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Vermont’s Free Degree Promise Benefits Students, Society

Donovan Arnold

By eliminating cost, young people have clear paths to in-demand jobs

By the time Donovan Arnold was a junior at Richford High School, he had completed most of the available higher-level classes. “He only had a few graduation requirements to complete senior year,” said his school counselor, Allison Witherspoon. “Together, we discussed Early College as a good next step.” Vermont’s Early College program allows high school seniors to enroll full-time in college courses at no cost to them, earning college credit and a high school diploma at the same time.

“At first I thought I wanted to stick with a traditional senior year,” said Arnold, who has always enjoyed math, “but when I looked at the Community College of Vermont (CCV) and their accounting program, it looked great.”

This spring, he will graduate from Richford High School with one year of college and a certificate in bookkeeping under his belt. The experience has been so positive for him that he plans to continue at CCV for a second year through the Free Degree Promise, currently funded by the McClure Foundation for the Vermont high school classes of 2023-2026. “First off, it’s free,” said Arnold. “It really helps with paying for college. At the same time, I enjoy the classes and the environment. I like CCV and want to stick with it so I can further my career.” When he completes his second year next spring, he will have earned his debt-free associate degree in accounting by age 19.

“It feels like a really big win.”

“For a student like Donovan, it’s a game changer,” said Witherspoon. “He initiated this. He wanted the challenge. He is well on his way to creating a future for himself.” 

Arnold has taken classes in financial accounting, microeconomics, payroll accounting, and more, earning straight A’s while working part time at Richford’s Main Street Market. The flexibility of a college schedule allows him to take on shifts that would not have been possible as a traditional high school student and build up his savings account. This semester, he’s also interning through CCV in the accounting department at the Northern Tier Center for Health (NOTCH), the nonprofit that owns Main Street Market. “There are so many accounting jobs you can go into,” said Arnold. “I could help manage a business or help people with taxes. I’d like to learn more before I decide the best fit for me.”

Whether he decides to go on to a four-year bachelor’s degree or go directly to work in his field for a few years, Arnold will almost certainly find himself well-positioned for employment after college. According to Vermont’s Most Promising Jobs report, released by the Vermont Department of Labor and the McClure Foundation, there are projected to be over 7,000 accounting-related jobs in Vermont over the next ten years, with annual salaries well above the state median.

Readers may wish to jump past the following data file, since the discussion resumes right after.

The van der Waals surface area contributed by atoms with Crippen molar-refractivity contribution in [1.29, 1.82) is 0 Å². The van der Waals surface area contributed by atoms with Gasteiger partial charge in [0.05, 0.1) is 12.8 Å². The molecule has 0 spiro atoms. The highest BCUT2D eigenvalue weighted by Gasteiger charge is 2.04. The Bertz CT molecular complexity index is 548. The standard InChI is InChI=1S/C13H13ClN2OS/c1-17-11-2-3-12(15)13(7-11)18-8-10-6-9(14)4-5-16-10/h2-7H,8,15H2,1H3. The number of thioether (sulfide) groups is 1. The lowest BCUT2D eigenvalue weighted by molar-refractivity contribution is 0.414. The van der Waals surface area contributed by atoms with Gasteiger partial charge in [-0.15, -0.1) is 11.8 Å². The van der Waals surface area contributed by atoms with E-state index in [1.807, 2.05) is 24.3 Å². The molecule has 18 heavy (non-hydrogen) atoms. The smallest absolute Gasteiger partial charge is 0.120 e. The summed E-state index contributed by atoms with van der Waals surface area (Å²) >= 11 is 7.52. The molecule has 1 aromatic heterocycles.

“The thing I’m most excited about is being able to get into what I want to do at a young age,” said Arnold. “With an associate degree, I could get a great accounting job at the age of 19. But even if I go on to a bachelor’s or master’s degree, I’ll still be in my early twenties when I graduate. That feels like a really big win for me.”

And it’s a win for Vermont too. Statewide, the labor force participation rate of men ages 16 to 24 dropped over 10% during the pandemic and is several points lower than women of the same age. At the Community College of Vermont, enrollment is close to 70 percent female.

“When it comes to the experience of men and boys in our educational and social structures over recent decades, there is a notable vacuum,” said Vermont Community Foundation President and CEO, Dan Smith, in a recent opinion piece. “We know that a community in which people feel the absence of opportunity and hope is a breeding ground for disengagement and discord. We also believe that disengagement has shared economic, social, and civic consequences.”

Expanding possibilities for senior year

Approximately 50 percent of students from Richford High School, located in Franklin County, go on to pursue a postsecondary degree. Anecdotally, however, Witherspoon says she’s hearing more and more students talk about Early College and the Free Degree Promise. 

“It’s just an amazing opportunity,” said Witherspoon, who sees both cost and generational support as reasons her students may not pursue postsecondary education. “If a student is ready for the rigor, this program eliminates the cost barrier, which is big. We have a lot of first-generation college students who just don’t know the process. It’s extremely intimidating. Early College starts to chip away at that and helps students build confidence to choose their own path.” 

With spring in the air, Arnold is looking forward to graduating with his peers at Richford High School in June. He has remained connected to his high school, where he’s a member of a competitive dance team and plays trumpet and bass guitar with the band. Some days, he’ll use the senior lounge to do homework and see friends. “It’s a balance,” he said. “But overall, it’s been a great experience and has expanded what was possible for senior year.”

About the J. Warren & Lois McClure Foundation

The McClure Foundation is a supporting organization of the Vermont Community Foundation that works to close opportunity gaps in the state by strengthening college and career training pathways to Vermont’s most promising jobs.